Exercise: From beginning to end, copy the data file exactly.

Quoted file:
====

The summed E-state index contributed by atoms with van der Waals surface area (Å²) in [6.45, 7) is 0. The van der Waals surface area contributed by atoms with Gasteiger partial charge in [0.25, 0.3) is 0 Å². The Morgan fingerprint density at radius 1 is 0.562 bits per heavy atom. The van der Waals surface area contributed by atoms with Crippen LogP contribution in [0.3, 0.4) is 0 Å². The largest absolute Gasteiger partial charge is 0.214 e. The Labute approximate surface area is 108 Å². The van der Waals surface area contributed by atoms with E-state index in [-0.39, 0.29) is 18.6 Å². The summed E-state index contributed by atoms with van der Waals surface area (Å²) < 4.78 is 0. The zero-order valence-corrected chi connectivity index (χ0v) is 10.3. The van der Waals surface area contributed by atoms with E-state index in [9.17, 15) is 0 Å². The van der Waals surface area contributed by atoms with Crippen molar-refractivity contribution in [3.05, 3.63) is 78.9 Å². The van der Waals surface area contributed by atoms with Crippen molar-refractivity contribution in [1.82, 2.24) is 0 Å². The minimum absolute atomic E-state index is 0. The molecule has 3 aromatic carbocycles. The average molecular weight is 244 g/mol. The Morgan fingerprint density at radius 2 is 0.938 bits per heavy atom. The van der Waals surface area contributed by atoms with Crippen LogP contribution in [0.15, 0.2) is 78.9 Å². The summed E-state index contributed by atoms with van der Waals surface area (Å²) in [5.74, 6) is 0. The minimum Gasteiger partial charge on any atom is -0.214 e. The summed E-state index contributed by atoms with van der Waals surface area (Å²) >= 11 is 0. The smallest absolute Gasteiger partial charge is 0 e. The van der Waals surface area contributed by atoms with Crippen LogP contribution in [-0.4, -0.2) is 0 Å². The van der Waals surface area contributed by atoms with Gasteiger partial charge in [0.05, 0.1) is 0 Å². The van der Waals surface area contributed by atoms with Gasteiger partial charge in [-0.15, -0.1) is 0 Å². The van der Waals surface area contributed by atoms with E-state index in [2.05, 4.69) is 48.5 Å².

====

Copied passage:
The summed E-state index contributed by atoms with van der Waals surface area (Å²) in [6.45, 7) is 0. The van der Waals surface area contributed by atoms with Gasteiger partial charge in [0.25, 0.3) is 0 Å². The Morgan fingerprint density at radius 1 is 0.562 bits per heavy atom. The van der Waals surface area contributed by atoms with Crippen LogP contribution in [0.3, 0.4) is 0 Å². The largest absolute Gasteiger partial charge is 0.214 e. The Labute approximate surface area is 108 Å². The van der Waals surface area contributed by atoms with E-state index in [-0.39, 0.29) is 18.6 Å². The summed E-state index contributed by atoms with van der Waals surface area (Å²) < 4.78 is 0. The zero-order valence-corrected chi connectivity index (χ0v) is 10.3. The van der Waals surface area contributed by atoms with E-state index in [9.17, 15) is 0 Å². The van der Waals surface area contributed by atoms with Crippen molar-refractivity contribution in [3.05, 3.63) is 78.9 Å². The van der Waals surface area contributed by atoms with Crippen molar-refractivity contribution in [1.82, 2.24) is 0 Å². The minimum absolute atomic E-state index is 0. The molecule has 3 aromatic carbocycles. The average molecular weight is 244 g/mol. The Morgan fingerprint density at radius 2 is 0.938 bits per heavy atom. The van der Waals surface area contributed by atoms with Crippen LogP contribution in [0.15, 0.2) is 78.9 Å². The summed E-state index contributed by atoms with van der Waals surface area (Å²) in [5.74, 6) is 0. The minimum Gasteiger partial charge on any atom is -0.214 e. The summed E-state index contributed by atoms with van der Waals surface area (Å²) >= 11 is 0. The smallest absolute Gasteiger partial charge is 0 e. The van der Waals surface area contributed by atoms with Crippen LogP contribution in [-0.4, -0.2) is 0 Å². The van der Waals surface area contributed by atoms with Gasteiger partial charge in [0.05, 0.1) is 0 Å². The van der Waals surface area contributed by atoms with Gasteiger partial charge in [-0.15, -0.1) is 0 Å². The van der Waals surface area contributed by atoms with E-state index in [2.05, 4.69) is 48.5 Å².